I just decided to start a new “business” which is called Bring A Siri Friend. It is just a simple service for people who have an iPhone 4S and want to distribute its keys to other iPhones (4/3Gs or iPod Touhc 4G) either for profit or just fun. It is pretty cheap, at least I think so, but if you are interested, check out its cool website: http://bringasirifriend.wordpress.com
As I already said SpireProxy is an easy to use and convenient server program, that doesn’t eat up much of your server resources (I think it needs like 3% CPU and 10 MB of RAM or so), but combined with an iPhone 4S it is the best and most efficient way to distribute Siri keys to older iDevices.
I personally have been using the server program for more than a week and it works like charm. My first client @BringASiriFriend is also satisfied and had no glitches or server downtime since he ordered the server.
Some asked me in my previous post to send them my code, so I decided to keep it easier and better I am going ot provide you a GIT-repo, so you can see, modify and easily download my code.
Before I paste in the link to my code I need to say thank you for some people:
-My dear friend GÃ¡bor, who kept helping me with various Ruby issues and kept me going even when I felt like a useless piece of wood
-Applidium for creating Cracking-Siri
-plamoni for using Cracking-Siri to create SiriProxy
-stantheripper for creating SiriAuth and AuthGrabber
Please, if you make some money from using this software, or just like my work consider donating!
If you have a nice Linux server and access to an iPhone 4S I would encourage you to run a SpireProxy server and make some money. The good part of it is that it doesn’t require any interaction (none from the 4S user and none from the 4 user) and it lets you use the internet and Siri all together.
If you need an awesome VPS-host which is compatible with SpireProxy, check out http://www.host1plus.com/vps-hosting/
I use them too, and for the first month they only charge you with 0.13 USD (=13 cents) which is I guess a nice price. Also they give you VNC-access so it is easy to run multiple programs and let them running (starting something via VNC and then closing the VNC connection doesn’t make it terminate the process – a lot easier then using nohup ssh).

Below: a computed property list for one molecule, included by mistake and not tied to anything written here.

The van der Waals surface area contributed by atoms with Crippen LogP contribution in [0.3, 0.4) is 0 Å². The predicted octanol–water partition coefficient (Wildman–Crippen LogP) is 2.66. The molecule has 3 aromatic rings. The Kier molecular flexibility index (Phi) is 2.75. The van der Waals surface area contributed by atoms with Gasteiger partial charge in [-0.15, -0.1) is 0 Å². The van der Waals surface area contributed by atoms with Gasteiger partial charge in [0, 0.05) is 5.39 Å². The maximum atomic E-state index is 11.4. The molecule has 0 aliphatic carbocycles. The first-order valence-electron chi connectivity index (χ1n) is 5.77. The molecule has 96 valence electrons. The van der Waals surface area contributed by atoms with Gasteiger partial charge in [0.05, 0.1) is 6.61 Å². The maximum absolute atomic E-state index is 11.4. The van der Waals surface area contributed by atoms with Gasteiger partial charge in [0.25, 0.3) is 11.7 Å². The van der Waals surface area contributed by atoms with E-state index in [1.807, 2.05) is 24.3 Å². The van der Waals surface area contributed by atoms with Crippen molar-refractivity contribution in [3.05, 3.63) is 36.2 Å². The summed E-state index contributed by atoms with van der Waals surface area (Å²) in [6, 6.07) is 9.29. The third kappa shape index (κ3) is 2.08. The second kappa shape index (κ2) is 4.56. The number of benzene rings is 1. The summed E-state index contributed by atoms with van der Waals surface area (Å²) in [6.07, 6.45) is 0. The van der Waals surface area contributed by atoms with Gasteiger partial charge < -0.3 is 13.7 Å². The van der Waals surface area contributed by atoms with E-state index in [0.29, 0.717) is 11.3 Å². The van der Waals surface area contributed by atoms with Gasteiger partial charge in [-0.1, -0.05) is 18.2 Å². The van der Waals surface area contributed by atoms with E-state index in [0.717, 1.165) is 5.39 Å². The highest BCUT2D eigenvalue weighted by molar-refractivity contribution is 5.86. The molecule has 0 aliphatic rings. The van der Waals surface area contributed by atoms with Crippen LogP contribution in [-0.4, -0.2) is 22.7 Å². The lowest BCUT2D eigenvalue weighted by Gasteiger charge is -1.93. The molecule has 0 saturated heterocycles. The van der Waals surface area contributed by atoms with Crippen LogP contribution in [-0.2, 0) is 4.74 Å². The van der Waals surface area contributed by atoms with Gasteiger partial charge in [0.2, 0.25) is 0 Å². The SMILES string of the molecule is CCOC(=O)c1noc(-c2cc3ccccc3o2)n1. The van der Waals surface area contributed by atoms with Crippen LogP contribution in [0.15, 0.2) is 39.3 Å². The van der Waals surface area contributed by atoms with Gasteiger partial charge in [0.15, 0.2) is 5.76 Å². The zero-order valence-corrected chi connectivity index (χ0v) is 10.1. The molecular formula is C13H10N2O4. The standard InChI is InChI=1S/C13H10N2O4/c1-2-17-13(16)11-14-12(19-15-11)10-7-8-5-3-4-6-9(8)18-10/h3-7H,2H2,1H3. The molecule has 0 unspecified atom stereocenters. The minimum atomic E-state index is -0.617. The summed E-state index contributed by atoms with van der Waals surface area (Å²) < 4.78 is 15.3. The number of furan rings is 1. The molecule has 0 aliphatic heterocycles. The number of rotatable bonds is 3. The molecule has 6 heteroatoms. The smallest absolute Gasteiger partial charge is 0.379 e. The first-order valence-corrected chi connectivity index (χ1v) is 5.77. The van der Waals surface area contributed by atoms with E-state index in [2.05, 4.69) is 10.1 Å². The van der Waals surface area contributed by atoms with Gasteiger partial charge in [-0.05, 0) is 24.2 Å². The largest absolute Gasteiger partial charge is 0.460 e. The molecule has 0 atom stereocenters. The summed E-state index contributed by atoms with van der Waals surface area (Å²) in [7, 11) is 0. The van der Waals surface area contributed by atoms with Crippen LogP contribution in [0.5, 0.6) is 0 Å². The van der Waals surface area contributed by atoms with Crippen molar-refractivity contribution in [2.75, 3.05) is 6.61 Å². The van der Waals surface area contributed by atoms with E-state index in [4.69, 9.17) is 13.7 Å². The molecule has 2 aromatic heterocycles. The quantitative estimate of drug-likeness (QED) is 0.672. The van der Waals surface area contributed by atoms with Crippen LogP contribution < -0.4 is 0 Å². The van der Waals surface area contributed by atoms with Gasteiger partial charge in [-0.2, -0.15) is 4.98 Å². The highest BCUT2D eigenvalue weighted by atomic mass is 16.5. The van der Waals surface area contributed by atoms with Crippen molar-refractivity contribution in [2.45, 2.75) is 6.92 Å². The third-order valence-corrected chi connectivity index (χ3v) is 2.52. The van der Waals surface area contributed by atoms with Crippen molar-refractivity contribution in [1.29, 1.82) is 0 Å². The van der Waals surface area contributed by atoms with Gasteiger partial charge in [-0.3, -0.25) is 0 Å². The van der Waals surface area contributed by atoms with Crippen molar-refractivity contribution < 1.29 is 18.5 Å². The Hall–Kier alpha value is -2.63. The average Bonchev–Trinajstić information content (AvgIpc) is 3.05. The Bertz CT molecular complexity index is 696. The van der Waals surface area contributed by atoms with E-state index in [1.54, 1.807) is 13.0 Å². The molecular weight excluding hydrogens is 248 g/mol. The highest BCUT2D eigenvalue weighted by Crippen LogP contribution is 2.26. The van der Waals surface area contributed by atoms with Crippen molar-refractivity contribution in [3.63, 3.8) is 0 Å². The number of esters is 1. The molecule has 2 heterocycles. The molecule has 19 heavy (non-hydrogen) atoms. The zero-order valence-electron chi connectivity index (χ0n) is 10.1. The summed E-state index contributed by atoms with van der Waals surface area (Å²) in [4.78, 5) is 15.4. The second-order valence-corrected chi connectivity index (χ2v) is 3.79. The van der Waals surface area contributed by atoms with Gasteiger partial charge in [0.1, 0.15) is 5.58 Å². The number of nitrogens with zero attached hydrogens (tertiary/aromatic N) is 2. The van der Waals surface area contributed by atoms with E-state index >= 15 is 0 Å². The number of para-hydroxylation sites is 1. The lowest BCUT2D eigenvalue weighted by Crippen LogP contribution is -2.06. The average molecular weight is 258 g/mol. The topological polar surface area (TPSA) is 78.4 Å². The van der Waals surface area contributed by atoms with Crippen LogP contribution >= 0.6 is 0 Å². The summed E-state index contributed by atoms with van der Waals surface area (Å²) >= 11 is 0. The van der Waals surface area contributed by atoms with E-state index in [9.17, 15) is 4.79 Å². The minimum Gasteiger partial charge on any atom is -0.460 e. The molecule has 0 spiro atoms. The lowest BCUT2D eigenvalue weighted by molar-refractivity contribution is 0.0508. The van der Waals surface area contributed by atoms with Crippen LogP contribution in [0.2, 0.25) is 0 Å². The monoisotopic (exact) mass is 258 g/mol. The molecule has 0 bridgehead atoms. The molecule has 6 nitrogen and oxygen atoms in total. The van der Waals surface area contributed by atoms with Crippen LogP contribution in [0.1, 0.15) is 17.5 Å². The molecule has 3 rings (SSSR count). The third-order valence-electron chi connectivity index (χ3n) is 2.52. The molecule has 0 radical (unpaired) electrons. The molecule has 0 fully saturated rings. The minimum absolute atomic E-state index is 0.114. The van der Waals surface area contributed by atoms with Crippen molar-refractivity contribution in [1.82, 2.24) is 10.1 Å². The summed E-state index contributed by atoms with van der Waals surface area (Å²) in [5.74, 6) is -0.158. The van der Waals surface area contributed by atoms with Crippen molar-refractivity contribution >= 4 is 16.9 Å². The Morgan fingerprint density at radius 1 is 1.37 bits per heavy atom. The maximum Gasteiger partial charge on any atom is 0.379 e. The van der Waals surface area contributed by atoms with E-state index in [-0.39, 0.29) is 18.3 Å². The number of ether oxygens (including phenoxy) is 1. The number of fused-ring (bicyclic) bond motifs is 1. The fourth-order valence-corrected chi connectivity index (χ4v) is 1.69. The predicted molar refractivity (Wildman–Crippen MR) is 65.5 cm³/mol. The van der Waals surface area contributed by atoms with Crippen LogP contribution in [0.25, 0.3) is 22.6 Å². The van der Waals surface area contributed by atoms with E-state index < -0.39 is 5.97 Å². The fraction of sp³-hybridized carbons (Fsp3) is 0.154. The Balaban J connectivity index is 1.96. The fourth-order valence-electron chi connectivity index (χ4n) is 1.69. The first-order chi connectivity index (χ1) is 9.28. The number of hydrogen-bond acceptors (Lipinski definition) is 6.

So I have really been working my @ss off to get this done as fast as possible, and now here it is: a SiriProxy server program which you can install on a cheap VPS or your own server and let it go! It does everything automatically: reads the key from a 4S every time it changes, and uses it when a 4, 3GS or iPod touch 4G makes a request
-Applidium’s Cracking Siri files, especially: eventmachineGuzzoni.rb (modified of course)
-StanTheRipper’s SiriAuth (modified a little bit)
How does it work?
Well, first we need to install our root certificate on the 4S, then set it up to use our DNS server. The big advantagr of McGrew’s fakeDNS server is that it passes through every request to a realDNS-server and alters only the requests you want, which means you can still use the 4S for everything (browse the web, check emails) because it does get valid DNS responses from our fakeDNS server.
Of course Siri wouldn’t work yet.
But I have found this awesome file called eventmachineGuzzoni.rb amongst Applidium’s Cracking-Siri files and it is good for one thing: get data from a 4S and pass it directly to Apple’s server.
I just needed to alter it a little bit so it interprets parts of the data before sending it to Apple, so I will be able to get the session validation key before talking to Apple.
So right now we have a setup that doesn’t change anything in the life of the 4S user but still gives us 4S keys to use.
Next I needed to alter the SiriAuth file to read the session validation data from the file my eventmachineGuzzoni server created. Once this was done my server-platform was ready.
To achieve the goal (no maintenance at all) I changed the SiriAuth’s port to something different than 443 so both eventMachineGuzzoni and SiriAuth can run on the same machine.
After a 4S makes a request the program reads the key and compares it with the stored one. If they match it doesn’t do anything, if they don’t match it writes out the captured 4S key to the file.
SiriAuth reads this file every time a request is made from a non-4S device, making it possible to always use the latest key without the need to change the server or restart anything.
It was a fun project to do, maybe I will add one more feature I miss: if the 4S key you use expires than I might send back Siri a response, so she will say: “your key has been expired, please get a new one to use Siri” or something like that.
If anybody needs the modified server files please leave a comment below and I will upload it somewhere for you.